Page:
COLUMBIA — Kelsey Bequette stood in the batter's box like she had countless times before, her carefree attitude replaced with fear.
How on earth did she get here?
Just a week before, Bequette occupied a spot on the Tolton Catholic High School bench as one of the boy's baseball team's managers and scorekeepers. A softball player for Tolton and the Columbia Rockers, Bequette volunteered to manage the team as an extracurricular activity during the spring. She tried soccer last year, but it wasn't really her thing. Softball and baseball seemed similar enough, so why not keep score?
However, the two sports didn't seem similar at all the first time she stepped to bat for the Tolton baseball team. The Paris High School pitcher she was facing was a boy. He'd be throwing overhand, hard and right at her. The facemask was missing from her batting helmet. In addition, this was the first pitched baseball the scorekeeper-turned-outfielder had ever faced.
"I was kind of scared," Bequette said about her plate appearance. "I didn’t know how fast it would be because it always seems like baseball would be faster."
All fear was pushed aside after the pitch was released. The ball was hurled slower than she had imagined. Her bat made contact just like it did in softball.
Bequette remembers sharing the news with her parents.
"Hey mom and dad, by the way, what would you say if I played baseball?"
Bequette knew they'd be fine with their daughter suiting up for the Trailblazers. She was already at all of their games scorekeeping and was just as much a part of the team as any of the boys that she penciled into the scorecard.
Bequette was asked to play for Tolton after injuries and academic ineligibility left coach Mike Johnson with a void on his bench. Johnson was used to having a small roster for this first-year varsity program, but now he was dangerously low on players. So he approached Bequette, who was hitting softballs at a backstop like she did after all the team's practices.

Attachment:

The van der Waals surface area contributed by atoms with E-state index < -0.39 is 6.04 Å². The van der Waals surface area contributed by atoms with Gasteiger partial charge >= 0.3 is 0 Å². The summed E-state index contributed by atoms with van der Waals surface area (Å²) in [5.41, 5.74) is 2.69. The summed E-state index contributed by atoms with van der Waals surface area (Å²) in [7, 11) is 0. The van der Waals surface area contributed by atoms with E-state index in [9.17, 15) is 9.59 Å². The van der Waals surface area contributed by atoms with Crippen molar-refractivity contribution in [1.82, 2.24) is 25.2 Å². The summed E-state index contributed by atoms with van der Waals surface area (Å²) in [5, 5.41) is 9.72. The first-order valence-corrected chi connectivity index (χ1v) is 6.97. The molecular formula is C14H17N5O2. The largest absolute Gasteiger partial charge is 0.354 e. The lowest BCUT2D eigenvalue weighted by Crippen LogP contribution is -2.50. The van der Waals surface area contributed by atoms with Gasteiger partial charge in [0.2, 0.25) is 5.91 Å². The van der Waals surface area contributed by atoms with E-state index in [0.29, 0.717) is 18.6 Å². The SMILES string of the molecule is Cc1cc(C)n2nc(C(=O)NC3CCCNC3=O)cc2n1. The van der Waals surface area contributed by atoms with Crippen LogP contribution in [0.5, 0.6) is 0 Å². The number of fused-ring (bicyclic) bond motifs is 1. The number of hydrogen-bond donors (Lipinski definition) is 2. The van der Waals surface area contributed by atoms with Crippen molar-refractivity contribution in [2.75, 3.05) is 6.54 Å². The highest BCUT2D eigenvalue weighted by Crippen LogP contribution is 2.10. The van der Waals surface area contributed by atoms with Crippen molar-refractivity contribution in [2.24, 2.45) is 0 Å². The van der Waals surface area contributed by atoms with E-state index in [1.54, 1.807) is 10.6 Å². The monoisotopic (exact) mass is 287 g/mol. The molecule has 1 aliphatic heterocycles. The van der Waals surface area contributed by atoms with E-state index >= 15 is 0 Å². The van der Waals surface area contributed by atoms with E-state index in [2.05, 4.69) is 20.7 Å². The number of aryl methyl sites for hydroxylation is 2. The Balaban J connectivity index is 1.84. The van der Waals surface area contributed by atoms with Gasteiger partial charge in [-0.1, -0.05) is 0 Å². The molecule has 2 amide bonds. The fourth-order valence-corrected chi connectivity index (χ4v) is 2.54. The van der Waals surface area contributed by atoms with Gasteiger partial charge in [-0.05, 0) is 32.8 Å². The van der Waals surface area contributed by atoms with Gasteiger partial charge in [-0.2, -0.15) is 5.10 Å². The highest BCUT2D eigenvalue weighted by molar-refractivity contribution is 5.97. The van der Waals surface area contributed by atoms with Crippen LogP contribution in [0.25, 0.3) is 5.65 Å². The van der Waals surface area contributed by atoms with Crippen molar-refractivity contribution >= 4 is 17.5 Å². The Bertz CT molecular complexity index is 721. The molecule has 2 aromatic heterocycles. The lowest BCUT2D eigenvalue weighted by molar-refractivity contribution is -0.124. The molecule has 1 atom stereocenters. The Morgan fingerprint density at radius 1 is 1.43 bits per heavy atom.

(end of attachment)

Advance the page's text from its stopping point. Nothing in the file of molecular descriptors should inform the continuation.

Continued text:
"I was managing first, and at the beginning of the season, Coach kind of joked around and said, ‘Hey, you should play,'" Bequette said. "Then before the Paris game he goes, ‘So people are out for grades and injuries. You’re going to be playing next week. You'll get your uniform on Monday.' I was like, ‘What?!'"
It was the perfect union. A coach willing to teach anyone the game of baseball and a sophomore willing to give anything a shot.
"I hadn’t seen a baseball pitched before from the plate," Bequette said. "I was kind of scared of that, but now it's just like hitting for softball."
Bequette noticed more differences between the two sports than just overhand pitching. Throwing and catching the smaller baseball took some getting used to.
"My hand doesn't really fit around a softball, so I have to use all of my fingers to grip it," Bequette said. "So when I'm just fielding ground balls (in baseball) it sometimes gets stuck in my hands because I'll find myself gripping it with my whole hand.
Bequette used her softball glove to patrol right field for the Tolton baseball team. She only played in Tolton's last four games, and was accustomed to her mitt specifically designed for softball.
"I can't feel the ball sometimes," Bequette said. "I don't know if it's actually in my glove or not because it's (the ball is) so small."
MU softball player Jenna Marston knows the opposite of what Bequette went through. Originally a baseball player, Marston had to adjust to softball in high school while also playing on her school's baseball team.
"For me going back to baseball is a much more natural transition," Marston said. "Just with the ball size it’s a lot more comfortable to throw a baseball than to throw a softball."